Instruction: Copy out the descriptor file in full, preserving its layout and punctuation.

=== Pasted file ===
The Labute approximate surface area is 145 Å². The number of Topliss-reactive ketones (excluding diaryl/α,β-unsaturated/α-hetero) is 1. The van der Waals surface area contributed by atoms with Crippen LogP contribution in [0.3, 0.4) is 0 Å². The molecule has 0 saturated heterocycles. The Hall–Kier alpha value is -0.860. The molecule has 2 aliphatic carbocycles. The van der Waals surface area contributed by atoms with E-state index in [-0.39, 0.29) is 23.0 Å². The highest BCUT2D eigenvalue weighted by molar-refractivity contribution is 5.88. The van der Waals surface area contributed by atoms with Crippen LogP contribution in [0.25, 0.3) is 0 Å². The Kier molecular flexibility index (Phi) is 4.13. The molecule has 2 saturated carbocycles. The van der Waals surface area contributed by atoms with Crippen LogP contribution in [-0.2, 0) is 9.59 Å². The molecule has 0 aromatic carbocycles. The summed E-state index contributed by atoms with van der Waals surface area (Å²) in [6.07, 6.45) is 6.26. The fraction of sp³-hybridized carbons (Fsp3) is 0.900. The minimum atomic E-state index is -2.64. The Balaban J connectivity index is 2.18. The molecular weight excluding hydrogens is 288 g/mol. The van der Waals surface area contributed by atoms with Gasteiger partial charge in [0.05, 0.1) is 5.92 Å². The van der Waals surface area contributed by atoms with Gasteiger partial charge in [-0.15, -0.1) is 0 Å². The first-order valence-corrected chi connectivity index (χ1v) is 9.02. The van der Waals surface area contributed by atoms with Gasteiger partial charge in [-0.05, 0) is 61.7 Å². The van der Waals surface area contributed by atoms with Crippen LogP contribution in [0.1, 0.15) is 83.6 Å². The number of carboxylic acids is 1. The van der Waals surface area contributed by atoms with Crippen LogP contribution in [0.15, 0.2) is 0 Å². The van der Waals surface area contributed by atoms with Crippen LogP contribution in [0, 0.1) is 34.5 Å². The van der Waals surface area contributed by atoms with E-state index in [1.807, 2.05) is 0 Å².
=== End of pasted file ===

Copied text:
The Labute approximate surface area is 145 Å². The number of Topliss-reactive ketones (excluding diaryl/α,β-unsaturated/α-hetero) is 1. The van der Waals surface area contributed by atoms with Crippen LogP contribution in [0.3, 0.4) is 0 Å². The molecule has 0 saturated heterocycles. The Hall–Kier alpha value is -0.860. The molecule has 2 aliphatic carbocycles. The van der Waals surface area contributed by atoms with E-state index in [-0.39, 0.29) is 23.0 Å². The highest BCUT2D eigenvalue weighted by molar-refractivity contribution is 5.88. The van der Waals surface area contributed by atoms with Crippen LogP contribution in [0.25, 0.3) is 0 Å². The Kier molecular flexibility index (Phi) is 4.13. The molecule has 2 saturated carbocycles. The van der Waals surface area contributed by atoms with Crippen LogP contribution in [-0.2, 0) is 9.59 Å². The molecule has 0 aromatic carbocycles. The summed E-state index contributed by atoms with van der Waals surface area (Å²) in [6.07, 6.45) is 6.26. The fraction of sp³-hybridized carbons (Fsp3) is 0.900. The minimum atomic E-state index is -2.64. The Balaban J connectivity index is 2.18. The molecular weight excluding hydrogens is 288 g/mol. The van der Waals surface area contributed by atoms with Gasteiger partial charge in [0.05, 0.1) is 5.92 Å². The van der Waals surface area contributed by atoms with Gasteiger partial charge in [-0.15, -0.1) is 0 Å². The first-order valence-corrected chi connectivity index (χ1v) is 9.02. The van der Waals surface area contributed by atoms with Gasteiger partial charge in [-0.05, 0) is 61.7 Å². The van der Waals surface area contributed by atoms with Crippen LogP contribution in [0.1, 0.15) is 83.6 Å². The number of carboxylic acids is 1. The van der Waals surface area contributed by atoms with Crippen LogP contribution in [0.15, 0.2) is 0 Å². The van der Waals surface area contributed by atoms with Crippen LogP contribution in [0, 0.1) is 34.5 Å². The van der Waals surface area contributed by atoms with E-state index in [1.807, 2.05) is 0 Å².